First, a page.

I really shouldn't read anymore. I'm too suceptible to books' suggestions.
I'm reading The Omnivore's Dilemma. It's really good, but like reading "Fast Food Nation", you can't really read it without feeling guilty and/or disgusted by pretty much everything in your refrigerator.
We eat pretty whole foods (most processed food we eat is either cereal or canned goods, ie, beans or tomatoes). Oh, and some prepped meats from Trader Joe's. But I don't buy organic because I'm a cheapskate.
I might decide to start buying organic. Or even more crazily, local. When you hear about monoculture cornfields that bankrupt our farmers and fatten and sicken our nation, one feels led to do something about it.
Evidence of my suceptibility to books: halfway through the book, I decided we needed to join a Community Supported Agriculture (CSA) club to get our produce direct from a farm around here. Some friends of ours did it a while ago, and I thought, "How quaint of them.". Now I'm convinced it's the only way to go.
(After reading Fast Food Nation (on a long plane ride--bad call. One already feels queasy after 10 hours in the air) I decided to not eat fast food anymroe, unless it was In N Out. Which promise I promptly broke, only to feel sick from the McDonalds. Now, I pretty much stick to it. Fresher food, decent wages= In N Out for me.)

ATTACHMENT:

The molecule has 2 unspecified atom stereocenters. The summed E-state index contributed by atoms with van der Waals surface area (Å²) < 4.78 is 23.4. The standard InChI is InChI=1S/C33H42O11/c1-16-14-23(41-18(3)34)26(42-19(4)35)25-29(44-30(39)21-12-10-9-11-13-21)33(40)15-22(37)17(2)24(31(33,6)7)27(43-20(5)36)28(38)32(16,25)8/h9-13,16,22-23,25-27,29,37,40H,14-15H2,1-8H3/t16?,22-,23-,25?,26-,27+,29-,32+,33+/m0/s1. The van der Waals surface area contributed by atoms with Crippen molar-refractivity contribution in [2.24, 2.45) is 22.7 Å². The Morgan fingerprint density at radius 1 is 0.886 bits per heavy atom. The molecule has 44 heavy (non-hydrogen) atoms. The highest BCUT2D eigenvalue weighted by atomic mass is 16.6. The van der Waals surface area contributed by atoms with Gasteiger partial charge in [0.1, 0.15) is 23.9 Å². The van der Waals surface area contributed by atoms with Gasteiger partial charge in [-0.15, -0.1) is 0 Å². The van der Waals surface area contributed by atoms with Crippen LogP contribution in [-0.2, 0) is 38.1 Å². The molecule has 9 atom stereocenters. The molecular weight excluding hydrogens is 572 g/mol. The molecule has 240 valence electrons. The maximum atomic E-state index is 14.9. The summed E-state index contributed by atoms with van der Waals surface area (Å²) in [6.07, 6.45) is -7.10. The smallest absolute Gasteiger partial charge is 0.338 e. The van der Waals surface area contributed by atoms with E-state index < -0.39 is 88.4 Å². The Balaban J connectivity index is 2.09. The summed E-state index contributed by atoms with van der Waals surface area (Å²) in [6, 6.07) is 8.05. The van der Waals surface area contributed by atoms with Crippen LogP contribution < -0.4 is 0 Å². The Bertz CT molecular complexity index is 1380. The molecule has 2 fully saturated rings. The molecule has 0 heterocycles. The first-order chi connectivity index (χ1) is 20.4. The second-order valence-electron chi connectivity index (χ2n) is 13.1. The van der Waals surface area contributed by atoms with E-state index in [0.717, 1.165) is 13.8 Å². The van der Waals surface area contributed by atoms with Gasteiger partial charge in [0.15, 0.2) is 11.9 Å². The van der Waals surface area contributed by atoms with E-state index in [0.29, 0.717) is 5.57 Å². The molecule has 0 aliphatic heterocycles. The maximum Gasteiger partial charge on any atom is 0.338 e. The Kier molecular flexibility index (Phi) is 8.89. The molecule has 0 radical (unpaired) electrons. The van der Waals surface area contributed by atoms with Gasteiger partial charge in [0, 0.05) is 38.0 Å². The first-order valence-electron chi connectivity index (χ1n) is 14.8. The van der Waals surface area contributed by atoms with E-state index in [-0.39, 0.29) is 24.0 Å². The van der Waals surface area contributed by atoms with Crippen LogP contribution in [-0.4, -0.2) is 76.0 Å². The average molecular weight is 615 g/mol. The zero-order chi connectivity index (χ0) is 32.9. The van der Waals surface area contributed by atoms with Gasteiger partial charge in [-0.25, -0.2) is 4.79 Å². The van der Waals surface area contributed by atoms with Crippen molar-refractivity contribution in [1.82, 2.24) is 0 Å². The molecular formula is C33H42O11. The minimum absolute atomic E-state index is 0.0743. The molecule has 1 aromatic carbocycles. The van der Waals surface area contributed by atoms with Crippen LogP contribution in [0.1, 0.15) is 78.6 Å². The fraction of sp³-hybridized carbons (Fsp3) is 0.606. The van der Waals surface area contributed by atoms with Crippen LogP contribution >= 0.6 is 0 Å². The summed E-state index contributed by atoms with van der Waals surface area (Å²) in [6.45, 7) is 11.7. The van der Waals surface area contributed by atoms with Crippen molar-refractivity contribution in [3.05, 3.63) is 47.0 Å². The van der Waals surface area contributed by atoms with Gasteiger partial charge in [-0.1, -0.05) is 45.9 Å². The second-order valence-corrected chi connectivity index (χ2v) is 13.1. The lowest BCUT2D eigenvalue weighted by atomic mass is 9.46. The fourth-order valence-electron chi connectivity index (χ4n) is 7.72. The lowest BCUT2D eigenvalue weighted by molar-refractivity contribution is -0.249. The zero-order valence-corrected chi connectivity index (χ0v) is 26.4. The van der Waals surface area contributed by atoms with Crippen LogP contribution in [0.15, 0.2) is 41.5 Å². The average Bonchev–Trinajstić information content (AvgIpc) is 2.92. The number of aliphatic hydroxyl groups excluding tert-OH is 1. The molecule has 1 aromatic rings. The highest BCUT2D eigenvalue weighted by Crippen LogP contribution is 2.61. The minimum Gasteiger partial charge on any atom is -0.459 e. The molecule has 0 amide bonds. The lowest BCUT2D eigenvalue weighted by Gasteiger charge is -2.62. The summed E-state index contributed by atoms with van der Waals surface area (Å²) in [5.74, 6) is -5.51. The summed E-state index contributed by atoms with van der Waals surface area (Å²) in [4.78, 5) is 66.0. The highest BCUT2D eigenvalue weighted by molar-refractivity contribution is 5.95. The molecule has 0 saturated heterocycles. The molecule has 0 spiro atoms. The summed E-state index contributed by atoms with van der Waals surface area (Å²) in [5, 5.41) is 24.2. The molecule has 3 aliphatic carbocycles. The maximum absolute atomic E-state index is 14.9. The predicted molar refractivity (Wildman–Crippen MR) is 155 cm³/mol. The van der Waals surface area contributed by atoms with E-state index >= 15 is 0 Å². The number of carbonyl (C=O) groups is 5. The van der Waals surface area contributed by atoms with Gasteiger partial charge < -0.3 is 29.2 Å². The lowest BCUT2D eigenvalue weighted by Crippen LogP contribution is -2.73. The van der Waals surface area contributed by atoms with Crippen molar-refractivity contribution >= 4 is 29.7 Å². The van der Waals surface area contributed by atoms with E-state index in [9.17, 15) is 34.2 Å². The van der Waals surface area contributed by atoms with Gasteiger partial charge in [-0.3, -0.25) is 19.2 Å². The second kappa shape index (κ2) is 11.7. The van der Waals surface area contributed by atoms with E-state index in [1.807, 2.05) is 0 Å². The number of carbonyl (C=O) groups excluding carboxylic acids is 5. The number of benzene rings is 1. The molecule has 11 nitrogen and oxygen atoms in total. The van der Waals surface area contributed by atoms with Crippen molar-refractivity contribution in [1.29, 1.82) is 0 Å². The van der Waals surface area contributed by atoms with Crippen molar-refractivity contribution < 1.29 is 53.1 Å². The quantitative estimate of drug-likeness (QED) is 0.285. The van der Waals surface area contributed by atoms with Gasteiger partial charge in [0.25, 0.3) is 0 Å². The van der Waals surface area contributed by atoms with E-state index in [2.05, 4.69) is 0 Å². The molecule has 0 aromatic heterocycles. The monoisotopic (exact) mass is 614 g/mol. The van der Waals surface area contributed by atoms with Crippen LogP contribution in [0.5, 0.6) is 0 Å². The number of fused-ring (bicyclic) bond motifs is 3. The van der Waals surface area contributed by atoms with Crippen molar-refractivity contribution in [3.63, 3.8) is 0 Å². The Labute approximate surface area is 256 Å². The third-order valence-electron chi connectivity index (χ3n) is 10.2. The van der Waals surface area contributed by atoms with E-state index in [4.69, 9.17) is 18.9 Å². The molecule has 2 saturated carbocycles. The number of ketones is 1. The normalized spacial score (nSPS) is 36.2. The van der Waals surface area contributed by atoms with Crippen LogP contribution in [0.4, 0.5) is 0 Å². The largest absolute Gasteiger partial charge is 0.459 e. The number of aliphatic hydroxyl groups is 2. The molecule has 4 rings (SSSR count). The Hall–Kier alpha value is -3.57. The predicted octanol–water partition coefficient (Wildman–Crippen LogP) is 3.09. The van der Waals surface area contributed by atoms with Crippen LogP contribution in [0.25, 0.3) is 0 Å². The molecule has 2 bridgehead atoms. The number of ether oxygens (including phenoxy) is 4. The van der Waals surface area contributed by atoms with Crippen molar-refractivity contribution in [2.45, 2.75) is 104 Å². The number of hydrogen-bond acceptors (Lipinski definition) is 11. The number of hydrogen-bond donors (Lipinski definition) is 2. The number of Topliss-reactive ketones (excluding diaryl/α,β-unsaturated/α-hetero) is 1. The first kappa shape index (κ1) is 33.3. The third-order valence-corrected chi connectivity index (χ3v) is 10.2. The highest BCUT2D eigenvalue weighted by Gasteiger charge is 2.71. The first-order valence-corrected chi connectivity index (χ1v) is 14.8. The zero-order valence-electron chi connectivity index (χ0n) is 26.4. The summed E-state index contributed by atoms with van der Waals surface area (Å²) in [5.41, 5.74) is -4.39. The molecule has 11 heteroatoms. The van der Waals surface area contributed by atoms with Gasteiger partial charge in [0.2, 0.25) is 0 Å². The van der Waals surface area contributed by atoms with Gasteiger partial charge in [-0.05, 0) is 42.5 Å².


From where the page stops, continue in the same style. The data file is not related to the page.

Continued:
Or maybe I'll just go shop at Jimbo's and try not to buy the five dollar asparagus from Argentina (much as I love Argentina).
Or maybe I'll keep buying 19 cent bananas at Trader Joe's and just feel virtously guilty? Or buy the 25 cent organic ones?
One is just so wedded to the Way One Has Always Done Things. Like, I'm not sure I can get apples locally. Should we stop eating apples? Or what if I want to make soup from scratch in a month where celery isn't harvested from my CSA? And how exactly do you prepare turnips (which would be included in produce I got from one CSA).
Hmmmm. No more fancy-pants reading for me! Too much of a hassle.
Oh, in good news, the farm used as a model in the book (which operates with very very little waste--no trucked in compost--animals and plants nourishing eachother) is operated in Virginia by a conservative Christian who says farming is his ministry. How cool! Would that mothering and whatever else I do with my life could be a model, as well.